Dogs die in hot cars

“I love the heat, me.” I say the words aloud, with his cadence, to the empty room. “I love the heat, me.” Something deep inside pulls at the muscles in my face. I inhale sharply to quell it and my breath shudders, making my shoulders shake.  Gromit wanders in and licks my hand. Another shuddery breath. Laugh or cry?

That’s what Joey always said, that’s why he wanted to come to Australia. Me Mam’s cousin Ron who lives in Cairns warned him on Facebook, “You have no idea what heat is!” I showed Joey but he called him an old fart.

That’s another thing. When Joey insisted we come, I thought at least we’d have Ron, but there was always some excuse why we couldn’t see him.

At least the town sounded pretty. “Emerald”. Sparkly and rich. What a lie. It’s dusty and dry and there’s bugger all here. Even Joey admitted it. “It’s not the middle of nowhere, but you can see it from here!” he’d joke. Ha bloody ha. But it is hot. Even when we got here, in August, which is officially still winter, it were ‘otter than any summer I’d known. At least then it were still cool at night. By the time summer started proper, I thought I’d melt away like the witch in the Wizard of Oz. You can’t keep your face on!

Our Ellie said “Just tell  him no”, as  though it were easy, and I tried, straight up I tried, I did. But Joey told me again how good it would be for us, and how much money he’d earn and how much I’d love the heat, meaning how much he’d love the heat. And when I argued with him, after he’d been t’pub and United had lost and he’d lost a bet, he lost it and shouted and punched the wall next to my head. What could I do? He’s me ‘usband.

It’s nothing like Neighbours, nothing like Home and Away, but the house we rented is big compared to the one back home. We’ve got a big garden with a pool, and a garage big enough for two cars. We posted pictures on Facebook in our swimmers, holding icy beers and grinning like we won the lottery. They got loads of likes and envious comments. “Swap ya,” I replied, meaning it. I were miserable. Nobody took me serious. Joey went to work all day but I was alone in the house, rotting away in the heat, either terrified of the giant bugs that lurked in every dark corner or bored by the empty, alien streets and endless scorching sun. I wanted to go home. I started taking pills so I wouldn’t care so much. They worked: I were numb.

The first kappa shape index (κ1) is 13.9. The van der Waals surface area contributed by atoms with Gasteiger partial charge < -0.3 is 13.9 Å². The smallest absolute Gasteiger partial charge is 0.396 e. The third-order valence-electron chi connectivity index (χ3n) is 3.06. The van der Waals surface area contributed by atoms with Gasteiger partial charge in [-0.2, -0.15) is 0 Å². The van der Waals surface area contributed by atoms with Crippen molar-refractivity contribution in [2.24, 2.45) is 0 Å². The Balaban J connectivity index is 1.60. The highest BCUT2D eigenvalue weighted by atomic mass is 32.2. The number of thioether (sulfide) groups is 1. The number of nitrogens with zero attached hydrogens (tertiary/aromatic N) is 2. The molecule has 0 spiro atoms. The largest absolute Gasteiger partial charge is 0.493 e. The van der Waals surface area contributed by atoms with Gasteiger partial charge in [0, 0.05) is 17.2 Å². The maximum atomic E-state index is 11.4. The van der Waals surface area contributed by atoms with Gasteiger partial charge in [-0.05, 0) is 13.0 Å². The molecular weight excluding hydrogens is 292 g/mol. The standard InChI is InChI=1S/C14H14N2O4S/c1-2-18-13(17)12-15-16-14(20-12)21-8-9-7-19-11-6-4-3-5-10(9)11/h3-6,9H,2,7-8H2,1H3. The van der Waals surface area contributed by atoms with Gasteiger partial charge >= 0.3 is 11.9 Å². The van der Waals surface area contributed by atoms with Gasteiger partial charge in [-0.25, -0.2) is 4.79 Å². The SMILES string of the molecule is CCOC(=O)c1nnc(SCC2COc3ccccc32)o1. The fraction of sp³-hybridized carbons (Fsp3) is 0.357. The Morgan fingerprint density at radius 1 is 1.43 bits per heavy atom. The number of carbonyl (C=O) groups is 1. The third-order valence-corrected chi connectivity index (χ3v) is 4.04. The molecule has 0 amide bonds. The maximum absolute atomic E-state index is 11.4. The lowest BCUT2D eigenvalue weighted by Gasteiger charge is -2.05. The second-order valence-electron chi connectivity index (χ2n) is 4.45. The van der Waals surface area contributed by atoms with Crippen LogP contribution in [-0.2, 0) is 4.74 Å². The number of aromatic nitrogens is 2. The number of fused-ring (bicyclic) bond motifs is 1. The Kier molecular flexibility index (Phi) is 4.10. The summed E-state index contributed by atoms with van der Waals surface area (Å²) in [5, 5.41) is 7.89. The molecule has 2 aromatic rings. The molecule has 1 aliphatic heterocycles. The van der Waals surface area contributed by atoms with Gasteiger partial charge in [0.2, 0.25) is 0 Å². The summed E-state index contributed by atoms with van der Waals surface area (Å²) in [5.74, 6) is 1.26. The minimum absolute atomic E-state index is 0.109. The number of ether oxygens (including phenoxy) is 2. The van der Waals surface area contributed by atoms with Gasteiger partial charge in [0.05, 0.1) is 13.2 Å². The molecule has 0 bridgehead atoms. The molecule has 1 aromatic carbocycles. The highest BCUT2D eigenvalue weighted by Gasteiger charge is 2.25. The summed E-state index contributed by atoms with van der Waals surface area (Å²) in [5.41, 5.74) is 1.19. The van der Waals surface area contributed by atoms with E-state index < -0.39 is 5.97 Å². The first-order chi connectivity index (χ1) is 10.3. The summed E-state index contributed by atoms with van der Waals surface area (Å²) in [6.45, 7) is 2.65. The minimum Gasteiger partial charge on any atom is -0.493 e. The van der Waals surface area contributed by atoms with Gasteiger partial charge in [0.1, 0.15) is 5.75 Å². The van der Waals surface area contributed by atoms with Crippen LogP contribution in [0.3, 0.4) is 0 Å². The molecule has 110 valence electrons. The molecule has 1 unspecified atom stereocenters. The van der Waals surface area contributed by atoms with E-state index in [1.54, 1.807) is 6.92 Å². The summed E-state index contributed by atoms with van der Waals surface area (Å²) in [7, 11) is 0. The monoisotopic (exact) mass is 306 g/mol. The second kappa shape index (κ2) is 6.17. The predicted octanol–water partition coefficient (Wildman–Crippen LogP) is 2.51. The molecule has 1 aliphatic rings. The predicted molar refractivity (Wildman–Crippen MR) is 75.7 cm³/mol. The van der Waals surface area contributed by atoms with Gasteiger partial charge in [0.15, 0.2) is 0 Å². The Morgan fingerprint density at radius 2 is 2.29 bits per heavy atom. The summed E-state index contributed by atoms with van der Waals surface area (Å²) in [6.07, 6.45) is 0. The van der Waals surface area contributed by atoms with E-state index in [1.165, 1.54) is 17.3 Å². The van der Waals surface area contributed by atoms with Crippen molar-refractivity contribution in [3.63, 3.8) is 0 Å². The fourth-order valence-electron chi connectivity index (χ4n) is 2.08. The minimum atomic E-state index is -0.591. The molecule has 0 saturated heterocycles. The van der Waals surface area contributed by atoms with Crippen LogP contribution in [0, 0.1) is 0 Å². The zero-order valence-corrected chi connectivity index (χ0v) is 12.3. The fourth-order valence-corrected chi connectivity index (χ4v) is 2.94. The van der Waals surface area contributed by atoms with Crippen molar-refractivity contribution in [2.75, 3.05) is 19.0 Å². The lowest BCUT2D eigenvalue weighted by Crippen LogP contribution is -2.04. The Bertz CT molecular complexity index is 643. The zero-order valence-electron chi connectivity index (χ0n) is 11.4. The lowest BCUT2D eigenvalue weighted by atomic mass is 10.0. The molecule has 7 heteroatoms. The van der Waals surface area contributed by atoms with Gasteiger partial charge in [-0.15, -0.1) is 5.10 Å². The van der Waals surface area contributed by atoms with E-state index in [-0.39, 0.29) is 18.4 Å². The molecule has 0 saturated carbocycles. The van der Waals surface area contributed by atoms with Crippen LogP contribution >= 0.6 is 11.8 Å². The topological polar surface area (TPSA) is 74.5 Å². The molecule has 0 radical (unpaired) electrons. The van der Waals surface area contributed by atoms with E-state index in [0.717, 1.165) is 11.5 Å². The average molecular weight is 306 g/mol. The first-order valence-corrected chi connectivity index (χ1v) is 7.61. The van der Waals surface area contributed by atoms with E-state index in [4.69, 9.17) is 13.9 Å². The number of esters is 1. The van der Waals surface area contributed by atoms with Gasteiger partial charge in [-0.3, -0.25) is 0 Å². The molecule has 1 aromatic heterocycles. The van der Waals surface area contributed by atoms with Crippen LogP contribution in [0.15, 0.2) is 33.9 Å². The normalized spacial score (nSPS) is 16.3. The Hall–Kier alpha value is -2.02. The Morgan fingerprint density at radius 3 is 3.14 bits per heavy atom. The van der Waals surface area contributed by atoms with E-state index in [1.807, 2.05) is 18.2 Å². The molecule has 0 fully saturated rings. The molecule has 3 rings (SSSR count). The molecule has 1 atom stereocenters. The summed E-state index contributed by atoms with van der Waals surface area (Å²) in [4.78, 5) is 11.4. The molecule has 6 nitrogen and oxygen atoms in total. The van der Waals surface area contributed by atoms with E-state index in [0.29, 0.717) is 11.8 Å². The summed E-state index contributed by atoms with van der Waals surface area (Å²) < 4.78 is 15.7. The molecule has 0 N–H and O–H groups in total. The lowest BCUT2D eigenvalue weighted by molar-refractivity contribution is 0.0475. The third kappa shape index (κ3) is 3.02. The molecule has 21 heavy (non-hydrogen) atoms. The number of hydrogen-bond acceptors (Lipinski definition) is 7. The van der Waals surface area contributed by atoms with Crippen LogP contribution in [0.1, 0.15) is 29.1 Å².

Joey got me a dog to keep me company, a wriggling mess of a puppy, a half-caste mongrel like me, bitser this and bitser that. It leapt all over me, licking my face, making me laugh more than I had in forever. I called him Gromit, like the cartoon. We were happy that night, happier than we had been since we met at college, a lifetime ago. It were grand but it didn’t last. Gromit chewed everything. Joey laughed that first morning, when it were my strappy sandals ruined by dog slobber and bite marks, but when Gromit got into his stuff, he just got mad. I told him not to leave things lying about, that the dog didn’t know what was precious, and I tried, I tried to pick things up but sometimes I’d forget, or not see, and Joey punished both of us. Gromit’s yelps of pain broke my heart.

I didn’t plan it. We were going to a party, a barbie in his workmate’s backyard. It was a big deal to Joey for reasons I didn’t understand. Gromit jumped up on him and smeared dirt and god know what all over his khaki trousers. Joey smacked him away and I winced at the yelp and then Joey saw the state of his trousers and went after him, “I’ll fucking kill you you fucking mongrel,” he snarled and I screamed no and pulled at his shirt and Joey smacked me away and then he kicked him, he kicked Gromit in the guts.

Joey made me go to the party. Made me smile and lie that I were excited to be there. I sat in the shade with women I didn’t know and let their gossip about other women I didn’t know drift over me, while I heard Gromit’s pain echo in me ‘ead and watched Joey drink in the sun and flirt with a woman half my age and half my weight. After a while I moved my chair so I didn’t have to watch, but it was burned on my brain. And the yelps echoed.

He fucked her in the toilet. What kind of scratter does that? Fuck another woman’s husband at a party at someone else’s house? And that’s what he wants? Realising he was It were like chains coming off me. I felt light, and free. I took him a beer with a sedative dissolved in it, said nothing about the slut in the dunny. Oh yeah, I’ve been learnin’ the lingo.

When he started stumbling and slurring, I got one of the other husbands to help him into his precious V8 ute, and drove him home. I parked it in the driveway in the full sun. It were after 3 but it was still 33 degrees. He’d been restless on the drive, so I went inside and poured him a long draft of whisky. I went back out the car and I pinched his nose so he’d open his mouth and poured the whisky down his throat. He spluttered a bit, but most of it went down and it had the desired effect. His chin nodded to his chest. I closed the car door, and went looking for Gromit.

I just called the ambulance, in too much shock to process the thought that his bloated corpse were well beyond their capabilities. “We had a row on the way home,” I told the operator. “I stormed out of the car, I thought he’d come in.” I can’t stop crying, I’m feeling so much right now. Sometimes I can’t help laughing. “I love the heat, me.”

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